What exactly is the "precaution" at stake? How bad is the job in the Chinese toy-refurbishing factory? How much better is it to mine new metals and make consistently fake toys? Then it's not an export issue, but a fraud issue if the fake antiques are sold as "old". Keeping track of these rules in a bustling international marketplace must seem a "thankless job".
When Therese Shyrane of Interpol spoke (from Europe) on the potential that an African arrested for export of E-Waste might be guilty of a separate (unnamed) crime, it was the old prohibition argument. If alcohol sale is outlawed, only outlaws will sell acohol. But I could put up some photos of teenagers drinking beer in Bremen, and tell a story about Prohibition which Europeans were wise to avoid.
Having avoided it, they apply rules. The word "champagne" is regulated. The amount of sugar or sulfide that can be added to wine south of Rousillion is different from what can be added in Bourdeau.
Europe is held up to Americans as a standard for well regulated "waste" trade, and "vintage" rules, and as a place where "greens" have their very own political party. As I travel here, I see how strange rules come into being, and are being applied.
The joke at the Scandinavian historic village was that American visitors believed the "stone age" people (who camp there for the summer, making "life in stone age" a family vacation, in symbiosis with the museum) were Vikings who live like Navajos on reservations, preserved somehow as life passes them by.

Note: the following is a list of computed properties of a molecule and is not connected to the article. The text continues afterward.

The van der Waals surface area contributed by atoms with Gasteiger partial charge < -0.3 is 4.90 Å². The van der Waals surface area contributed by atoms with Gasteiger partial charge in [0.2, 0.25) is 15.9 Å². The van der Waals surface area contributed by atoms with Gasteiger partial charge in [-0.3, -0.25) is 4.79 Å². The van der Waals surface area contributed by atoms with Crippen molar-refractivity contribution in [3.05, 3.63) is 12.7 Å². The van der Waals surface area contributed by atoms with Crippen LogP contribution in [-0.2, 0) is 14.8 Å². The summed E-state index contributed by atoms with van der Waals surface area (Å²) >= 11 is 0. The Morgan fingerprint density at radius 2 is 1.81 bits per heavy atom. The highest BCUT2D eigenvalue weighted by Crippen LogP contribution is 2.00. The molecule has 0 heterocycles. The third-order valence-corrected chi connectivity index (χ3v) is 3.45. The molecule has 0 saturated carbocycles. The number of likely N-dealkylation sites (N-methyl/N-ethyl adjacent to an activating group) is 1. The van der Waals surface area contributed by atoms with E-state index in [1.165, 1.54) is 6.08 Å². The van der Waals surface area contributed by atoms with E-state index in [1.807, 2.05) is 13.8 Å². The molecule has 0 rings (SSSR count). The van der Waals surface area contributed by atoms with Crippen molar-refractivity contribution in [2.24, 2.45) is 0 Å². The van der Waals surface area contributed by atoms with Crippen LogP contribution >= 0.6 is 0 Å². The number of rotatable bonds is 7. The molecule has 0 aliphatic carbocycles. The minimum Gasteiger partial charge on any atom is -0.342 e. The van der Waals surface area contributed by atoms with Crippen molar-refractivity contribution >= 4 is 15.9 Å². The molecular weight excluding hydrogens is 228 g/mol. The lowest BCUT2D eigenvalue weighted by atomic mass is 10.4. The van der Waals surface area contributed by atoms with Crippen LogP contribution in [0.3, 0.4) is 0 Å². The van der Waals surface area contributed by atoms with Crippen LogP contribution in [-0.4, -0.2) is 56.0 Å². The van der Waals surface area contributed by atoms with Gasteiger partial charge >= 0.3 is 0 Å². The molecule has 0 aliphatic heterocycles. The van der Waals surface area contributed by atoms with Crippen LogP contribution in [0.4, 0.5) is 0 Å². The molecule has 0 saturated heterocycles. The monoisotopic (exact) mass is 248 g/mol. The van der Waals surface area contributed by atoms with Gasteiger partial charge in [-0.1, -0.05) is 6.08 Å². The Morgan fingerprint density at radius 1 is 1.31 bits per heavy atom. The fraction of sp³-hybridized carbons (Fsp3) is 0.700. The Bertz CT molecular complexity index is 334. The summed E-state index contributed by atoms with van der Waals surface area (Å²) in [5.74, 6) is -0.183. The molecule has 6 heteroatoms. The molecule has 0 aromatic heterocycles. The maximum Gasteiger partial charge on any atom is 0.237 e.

In conclusion, I guess the same ideas about Africa and Asia may pass as a basis for rule making at Basel. Europe sees Sleeping Beauty as something to leave asleep, rather than kiss awake. The kiss by the prince which wakens the maiden is something avoided, as some kind of taboo, among those in her own kingdom.
Operation Eden is conceived as a plan to arrest the African men and women who would buy used European electronics, and repair and reuse them, like some kind of illegal Chinese toy refurbisher. Africa should be like a Stone Age Village, preserved for Europeans to visit on holiday. The images of traffic jams in Lagos, or TV repairmen in Accra, or jerry-rigged cell phone artists in South Africa, or CRT resellers in Cairo, none of these images seems to fit with Europe's post-colonial comfort zone. The melting pot of trade is something to be avoided, a red light zone where diseases lay.
For a billion Africans, South Americans, and Asians who achieved 3B3K status (earning $3,000 per capita per year) in the past 4 years, it's a limbo. Especially if they earned the $3,000 per year by using technical repair skills they learned in high school. The young browns can neither afford new brand new product, nor can they legally buy used products from Europeans who have finished with them. Africans cannot trade their way into Aristocracy any more than they can marry into it.
(My apologies for the low-quality of the HTC Evo camera photos I have to rely on this trip. I was thinking about buying a newer smartphone with a better camera, but would hate to shred this one, and I have to make sure it's not bought by some colored refurbisher).